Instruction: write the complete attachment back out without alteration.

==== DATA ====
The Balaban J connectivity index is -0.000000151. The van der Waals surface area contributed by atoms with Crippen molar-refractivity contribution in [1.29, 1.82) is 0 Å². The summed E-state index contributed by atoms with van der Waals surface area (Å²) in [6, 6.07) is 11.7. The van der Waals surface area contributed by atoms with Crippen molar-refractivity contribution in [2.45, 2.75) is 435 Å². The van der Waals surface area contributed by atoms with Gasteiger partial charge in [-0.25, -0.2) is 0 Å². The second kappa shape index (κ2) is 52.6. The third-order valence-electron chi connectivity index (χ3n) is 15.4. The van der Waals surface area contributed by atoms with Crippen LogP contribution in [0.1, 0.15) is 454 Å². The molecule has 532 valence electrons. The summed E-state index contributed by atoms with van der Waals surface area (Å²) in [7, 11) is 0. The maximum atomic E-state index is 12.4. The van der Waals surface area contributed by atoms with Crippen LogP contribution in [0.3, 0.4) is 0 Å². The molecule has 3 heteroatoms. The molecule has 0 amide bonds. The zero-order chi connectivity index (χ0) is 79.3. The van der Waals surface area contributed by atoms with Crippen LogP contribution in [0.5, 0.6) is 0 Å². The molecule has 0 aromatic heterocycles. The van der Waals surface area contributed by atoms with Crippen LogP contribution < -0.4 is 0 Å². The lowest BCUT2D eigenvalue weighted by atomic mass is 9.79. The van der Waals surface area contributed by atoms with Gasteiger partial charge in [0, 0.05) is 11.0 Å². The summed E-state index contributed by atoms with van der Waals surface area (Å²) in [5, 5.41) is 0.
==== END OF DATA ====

The Balaban J connectivity index is -0.000000151. The van der Waals surface area contributed by atoms with Crippen molar-refractivity contribution in [1.29, 1.82) is 0 Å². The summed E-state index contributed by atoms with van der Waals surface area (Å²) in [6, 6.07) is 11.7. The van der Waals surface area contributed by atoms with Crippen molar-refractivity contribution in [2.45, 2.75) is 435 Å². The van der Waals surface area contributed by atoms with Gasteiger partial charge in [-0.25, -0.2) is 0 Å². The second kappa shape index (κ2) is 52.6. The third-order valence-electron chi connectivity index (χ3n) is 15.4. The van der Waals surface area contributed by atoms with Crippen LogP contribution in [0.1, 0.15) is 454 Å². The molecule has 532 valence electrons. The summed E-state index contributed by atoms with van der Waals surface area (Å²) in [7, 11) is 0. The maximum atomic E-state index is 12.4. The van der Waals surface area contributed by atoms with Crippen LogP contribution in [0.3, 0.4) is 0 Å². The molecule has 3 heteroatoms. The molecule has 0 amide bonds. The zero-order chi connectivity index (χ0) is 79.3. The van der Waals surface area contributed by atoms with Crippen LogP contribution in [0.5, 0.6) is 0 Å². The molecule has 0 aromatic heterocycles. The van der Waals surface area contributed by atoms with Crippen LogP contribution < -0.4 is 0 Å². The lowest BCUT2D eigenvalue weighted by atomic mass is 9.79. The van der Waals surface area contributed by atoms with Gasteiger partial charge in [0, 0.05) is 11.0 Å². The summed E-state index contributed by atoms with van der Waals surface area (Å²) in [5, 5.41) is 0.